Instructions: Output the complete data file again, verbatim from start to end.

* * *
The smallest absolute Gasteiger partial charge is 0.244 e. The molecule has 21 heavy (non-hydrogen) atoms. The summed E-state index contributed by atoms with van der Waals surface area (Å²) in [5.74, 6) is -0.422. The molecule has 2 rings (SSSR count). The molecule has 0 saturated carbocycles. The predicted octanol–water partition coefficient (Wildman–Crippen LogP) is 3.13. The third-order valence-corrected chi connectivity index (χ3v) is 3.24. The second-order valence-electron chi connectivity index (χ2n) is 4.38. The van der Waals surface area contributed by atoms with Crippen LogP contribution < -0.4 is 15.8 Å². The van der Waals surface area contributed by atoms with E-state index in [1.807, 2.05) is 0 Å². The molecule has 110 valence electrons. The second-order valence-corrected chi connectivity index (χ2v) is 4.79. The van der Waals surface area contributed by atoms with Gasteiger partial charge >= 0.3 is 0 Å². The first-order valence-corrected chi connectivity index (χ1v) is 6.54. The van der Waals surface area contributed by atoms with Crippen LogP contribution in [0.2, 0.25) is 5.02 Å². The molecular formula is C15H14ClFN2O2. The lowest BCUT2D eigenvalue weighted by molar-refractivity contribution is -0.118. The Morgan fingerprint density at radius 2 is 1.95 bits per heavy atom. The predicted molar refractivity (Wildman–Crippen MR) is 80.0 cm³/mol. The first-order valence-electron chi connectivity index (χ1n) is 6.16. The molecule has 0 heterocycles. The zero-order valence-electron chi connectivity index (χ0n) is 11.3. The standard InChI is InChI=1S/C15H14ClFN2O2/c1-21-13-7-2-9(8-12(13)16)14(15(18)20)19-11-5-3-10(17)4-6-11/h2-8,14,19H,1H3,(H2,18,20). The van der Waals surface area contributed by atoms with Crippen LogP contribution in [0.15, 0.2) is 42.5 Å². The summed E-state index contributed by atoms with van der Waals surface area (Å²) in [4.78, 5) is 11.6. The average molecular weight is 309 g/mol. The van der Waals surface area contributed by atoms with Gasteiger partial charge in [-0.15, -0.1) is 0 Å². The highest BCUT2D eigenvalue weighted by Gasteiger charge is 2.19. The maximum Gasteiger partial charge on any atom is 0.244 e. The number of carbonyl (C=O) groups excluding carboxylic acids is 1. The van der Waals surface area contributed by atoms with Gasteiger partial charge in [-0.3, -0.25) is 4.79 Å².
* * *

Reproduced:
The smallest absolute Gasteiger partial charge is 0.244 e. The molecule has 21 heavy (non-hydrogen) atoms. The summed E-state index contributed by atoms with van der Waals surface area (Å²) in [5.74, 6) is -0.422. The molecule has 2 rings (SSSR count). The molecule has 0 saturated carbocycles. The predicted octanol–water partition coefficient (Wildman–Crippen LogP) is 3.13. The third-order valence-corrected chi connectivity index (χ3v) is 3.24. The second-order valence-electron chi connectivity index (χ2n) is 4.38. The van der Waals surface area contributed by atoms with Crippen LogP contribution < -0.4 is 15.8 Å². The van der Waals surface area contributed by atoms with E-state index in [1.807, 2.05) is 0 Å². The molecule has 110 valence electrons. The second-order valence-corrected chi connectivity index (χ2v) is 4.79. The van der Waals surface area contributed by atoms with Gasteiger partial charge >= 0.3 is 0 Å². The first-order valence-corrected chi connectivity index (χ1v) is 6.54. The van der Waals surface area contributed by atoms with Crippen LogP contribution in [0.2, 0.25) is 5.02 Å². The molecular formula is C15H14ClFN2O2. The lowest BCUT2D eigenvalue weighted by molar-refractivity contribution is -0.118. The Morgan fingerprint density at radius 2 is 1.95 bits per heavy atom. The predicted molar refractivity (Wildman–Crippen MR) is 80.0 cm³/mol. The first-order valence-electron chi connectivity index (χ1n) is 6.16. The molecule has 0 heterocycles. The zero-order valence-electron chi connectivity index (χ0n) is 11.3. The standard InChI is InChI=1S/C15H14ClFN2O2/c1-21-13-7-2-9(8-12(13)16)14(15(18)20)19-11-5-3-10(17)4-6-11/h2-8,14,19H,1H3,(H2,18,20). The van der Waals surface area contributed by atoms with Crippen LogP contribution in [0.15, 0.2) is 42.5 Å². The summed E-state index contributed by atoms with van der Waals surface area (Å²) in [4.78, 5) is 11.6. The average molecular weight is 309 g/mol. The van der Waals surface area contributed by atoms with Gasteiger partial charge in [-0.15, -0.1) is 0 Å². The highest BCUT2D eigenvalue weighted by Gasteiger charge is 2.19. The maximum Gasteiger partial charge on any atom is 0.244 e. The number of carbonyl (C=O) groups excluding carboxylic acids is 1. The van der Waals surface area contributed by atoms with Gasteiger partial charge in [-0.3, -0.25) is 4.79 Å².